How friendly hackers rose to the challenge

Imagine the scene: a serious vulnerability emerges that affects organizations around the world, allowing unauthorized access to highly sensitive data. This scenario happened in late 2021 when a popular open source tool released a critical vulnerability called Log4Shell.

So what exactly happened? Log4Shell is a software vulnerability found in Apache Log4j, a widely used Java library for logging error messages in applications. This sent organizations into panic mode as they raced to find out if they were vulnerable.

Amid the panic, the hacker community sprang into action, tracking vulnerability across the internet and providing real-time reporting at the heart of remediation efforts.

A quick response window is incredibly valuable with a vulnerability like Log4Shell. For some organizations, the choice is either to act quickly or be the victim of a breach. When a significant new vulnerability is discovered, being connected to the ethical community is an added safety net for organizations.

The platform adapts to the situation. In the case of Log4Shell, the hacking community submitted hundreds of vulnerability reports within 24 hours of public disclosure, showing how widespread the vulnerability was.

A few months later, where are we with the Log4Shell problem? We’ve seen thousands of reports, and a total of 398 unique reports have received a bounty so far. The total outstanding bonuses on our platform alone is $1,284,847.

That’s a lot of money awarded to hackers, but on the other hand, it’s a small price to pay compared to the cost of a breach – averaged out to $4 million by IBM. Although the overall volume has slowed, hackers continue to find a handful of Log4Shell vulnerabilities every day.

On the corporate side, prompt communication and remediation will attract more hackers to a bug bounty program. It’s a win-win scenario for hackers and businesses: client programs bid for the time hackers spend looking for security holes. Customers not only bid by trying to offer the highest bounties, but also by performing their programs at a high level.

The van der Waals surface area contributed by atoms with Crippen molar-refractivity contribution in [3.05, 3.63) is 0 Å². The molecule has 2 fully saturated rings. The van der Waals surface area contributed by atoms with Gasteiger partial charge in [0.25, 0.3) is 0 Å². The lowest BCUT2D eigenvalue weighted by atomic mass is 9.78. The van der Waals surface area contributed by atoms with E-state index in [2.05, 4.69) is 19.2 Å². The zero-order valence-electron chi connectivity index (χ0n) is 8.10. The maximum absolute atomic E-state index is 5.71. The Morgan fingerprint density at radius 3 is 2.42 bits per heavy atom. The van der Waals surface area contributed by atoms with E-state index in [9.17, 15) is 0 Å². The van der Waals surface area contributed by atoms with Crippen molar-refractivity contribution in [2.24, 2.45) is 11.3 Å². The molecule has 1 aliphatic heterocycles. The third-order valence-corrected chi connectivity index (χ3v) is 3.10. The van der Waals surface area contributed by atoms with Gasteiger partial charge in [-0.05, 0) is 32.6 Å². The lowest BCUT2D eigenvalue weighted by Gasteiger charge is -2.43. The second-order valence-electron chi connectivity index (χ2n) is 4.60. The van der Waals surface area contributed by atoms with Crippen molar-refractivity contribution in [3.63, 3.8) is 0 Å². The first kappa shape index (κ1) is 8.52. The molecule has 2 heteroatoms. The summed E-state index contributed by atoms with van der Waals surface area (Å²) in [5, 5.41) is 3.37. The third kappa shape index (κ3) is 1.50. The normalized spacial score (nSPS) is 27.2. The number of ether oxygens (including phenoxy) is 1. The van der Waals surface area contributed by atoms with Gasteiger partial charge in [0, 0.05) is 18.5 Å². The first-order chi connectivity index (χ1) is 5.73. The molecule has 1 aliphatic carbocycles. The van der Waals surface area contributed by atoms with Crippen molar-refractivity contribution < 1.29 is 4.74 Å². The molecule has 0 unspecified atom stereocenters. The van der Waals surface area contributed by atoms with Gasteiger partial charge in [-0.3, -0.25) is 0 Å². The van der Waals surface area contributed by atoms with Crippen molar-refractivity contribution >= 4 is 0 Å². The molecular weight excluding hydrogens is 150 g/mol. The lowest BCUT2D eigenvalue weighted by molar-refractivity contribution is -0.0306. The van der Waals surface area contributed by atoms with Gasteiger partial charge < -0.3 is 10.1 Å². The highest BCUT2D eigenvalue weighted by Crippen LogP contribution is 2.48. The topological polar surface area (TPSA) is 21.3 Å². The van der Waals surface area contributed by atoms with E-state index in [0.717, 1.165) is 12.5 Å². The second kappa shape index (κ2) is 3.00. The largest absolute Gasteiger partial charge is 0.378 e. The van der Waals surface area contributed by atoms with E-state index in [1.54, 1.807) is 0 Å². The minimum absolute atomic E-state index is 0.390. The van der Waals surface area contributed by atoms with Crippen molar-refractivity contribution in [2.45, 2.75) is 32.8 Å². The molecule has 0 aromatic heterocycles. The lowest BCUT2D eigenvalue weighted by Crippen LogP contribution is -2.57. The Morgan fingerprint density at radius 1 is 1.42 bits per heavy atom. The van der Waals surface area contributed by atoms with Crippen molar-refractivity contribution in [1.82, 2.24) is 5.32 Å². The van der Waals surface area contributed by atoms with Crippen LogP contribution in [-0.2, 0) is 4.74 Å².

Hackers are jumping at the chance to help support the industry in the face of such large-scale threats. The global hacking community offers a diverse range of ideas and a variety of viewpoints, backgrounds and experiences, all of which are extremely helpful in gaining broad and in-depth coverage.

Simply put, humans demonstrate a level of creativity and intuition that automated tools and scanners cannot. Perhaps AI will improve software longer term, but for the foreseeable future, companies will need to remain in strong partnership with the hacker community to stay on top of threats.

Organizations should not take hacking solutions for granted. The pirates might rush to our aid, but it was also an incredibly stressful time for them. It is essential that hackers feel heard and valued. Disclosure of vulnerabilities can sometimes be a messy process and Vulnerability Disclosure Policies (VDPs) have sufficient guidelines to ensure protection for the hacking community and organizations.

With increasing digital transformation and migration to the cloud, we will inevitably see more vulnerabilities emerge. As shown by our 2022 Attack Resistance Reportone-third of global enterprises observe less than 75% of their total attack surface, making them vulnerable to external threats in an era of rapid digital transformation and development.

The companies that stay ahead will be the ones that continue to ensure their security is constantly evolving, and working with hackers is the best way to have a constant eye to spot, identify, and fix flaws before bad actors can. exploit them.

Chris Evans is CISO and Director of Hacking at HackerOne, an ethical hacking and bug bounty platform.


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Steven L. Nielsen